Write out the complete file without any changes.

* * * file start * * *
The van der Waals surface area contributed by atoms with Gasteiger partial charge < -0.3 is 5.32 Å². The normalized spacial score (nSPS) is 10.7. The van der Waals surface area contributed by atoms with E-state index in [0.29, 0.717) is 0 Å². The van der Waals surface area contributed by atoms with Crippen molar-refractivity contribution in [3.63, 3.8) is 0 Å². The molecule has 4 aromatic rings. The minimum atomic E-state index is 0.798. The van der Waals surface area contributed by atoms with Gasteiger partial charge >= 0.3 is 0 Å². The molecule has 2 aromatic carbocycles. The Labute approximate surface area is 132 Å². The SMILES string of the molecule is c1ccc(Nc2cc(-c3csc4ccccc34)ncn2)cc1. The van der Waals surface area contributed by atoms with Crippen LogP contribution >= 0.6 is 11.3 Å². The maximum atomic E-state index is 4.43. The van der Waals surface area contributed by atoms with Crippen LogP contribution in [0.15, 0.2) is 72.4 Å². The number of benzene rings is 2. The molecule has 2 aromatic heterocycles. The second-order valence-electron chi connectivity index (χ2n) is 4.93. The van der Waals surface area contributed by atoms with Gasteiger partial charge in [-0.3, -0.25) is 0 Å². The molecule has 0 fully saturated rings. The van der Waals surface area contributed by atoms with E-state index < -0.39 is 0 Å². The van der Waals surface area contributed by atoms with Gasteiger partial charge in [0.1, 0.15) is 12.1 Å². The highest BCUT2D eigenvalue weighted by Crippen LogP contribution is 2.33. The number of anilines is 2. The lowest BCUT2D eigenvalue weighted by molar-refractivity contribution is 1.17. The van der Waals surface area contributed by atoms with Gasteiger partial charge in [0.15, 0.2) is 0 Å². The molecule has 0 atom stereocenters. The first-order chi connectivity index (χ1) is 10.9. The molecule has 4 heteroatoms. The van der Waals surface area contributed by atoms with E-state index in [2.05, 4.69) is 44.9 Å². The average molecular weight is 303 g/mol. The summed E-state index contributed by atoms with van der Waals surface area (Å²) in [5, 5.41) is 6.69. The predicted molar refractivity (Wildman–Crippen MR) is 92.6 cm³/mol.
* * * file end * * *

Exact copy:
The van der Waals surface area contributed by atoms with Gasteiger partial charge < -0.3 is 5.32 Å². The normalized spacial score (nSPS) is 10.7. The van der Waals surface area contributed by atoms with E-state index in [0.29, 0.717) is 0 Å². The van der Waals surface area contributed by atoms with Crippen molar-refractivity contribution in [3.63, 3.8) is 0 Å². The molecule has 4 aromatic rings. The minimum atomic E-state index is 0.798. The van der Waals surface area contributed by atoms with Gasteiger partial charge >= 0.3 is 0 Å². The molecule has 2 aromatic carbocycles. The Labute approximate surface area is 132 Å². The SMILES string of the molecule is c1ccc(Nc2cc(-c3csc4ccccc34)ncn2)cc1. The van der Waals surface area contributed by atoms with Crippen LogP contribution >= 0.6 is 11.3 Å². The maximum atomic E-state index is 4.43. The van der Waals surface area contributed by atoms with Crippen LogP contribution in [0.15, 0.2) is 72.4 Å². The number of benzene rings is 2. The molecule has 2 aromatic heterocycles. The second-order valence-electron chi connectivity index (χ2n) is 4.93. The van der Waals surface area contributed by atoms with Gasteiger partial charge in [-0.3, -0.25) is 0 Å². The molecule has 0 fully saturated rings. The van der Waals surface area contributed by atoms with E-state index < -0.39 is 0 Å². The van der Waals surface area contributed by atoms with Gasteiger partial charge in [0.1, 0.15) is 12.1 Å². The highest BCUT2D eigenvalue weighted by Crippen LogP contribution is 2.33. The number of anilines is 2. The lowest BCUT2D eigenvalue weighted by molar-refractivity contribution is 1.17. The van der Waals surface area contributed by atoms with Gasteiger partial charge in [0.15, 0.2) is 0 Å². The molecule has 0 atom stereocenters. The first-order chi connectivity index (χ1) is 10.9. The molecule has 4 heteroatoms. The van der Waals surface area contributed by atoms with E-state index in [2.05, 4.69) is 44.9 Å². The average molecular weight is 303 g/mol. The summed E-state index contributed by atoms with van der Waals surface area (Å²) in [5, 5.41) is 6.69. The predicted molar refractivity (Wildman–Crippen MR) is 92.6 cm³/mol.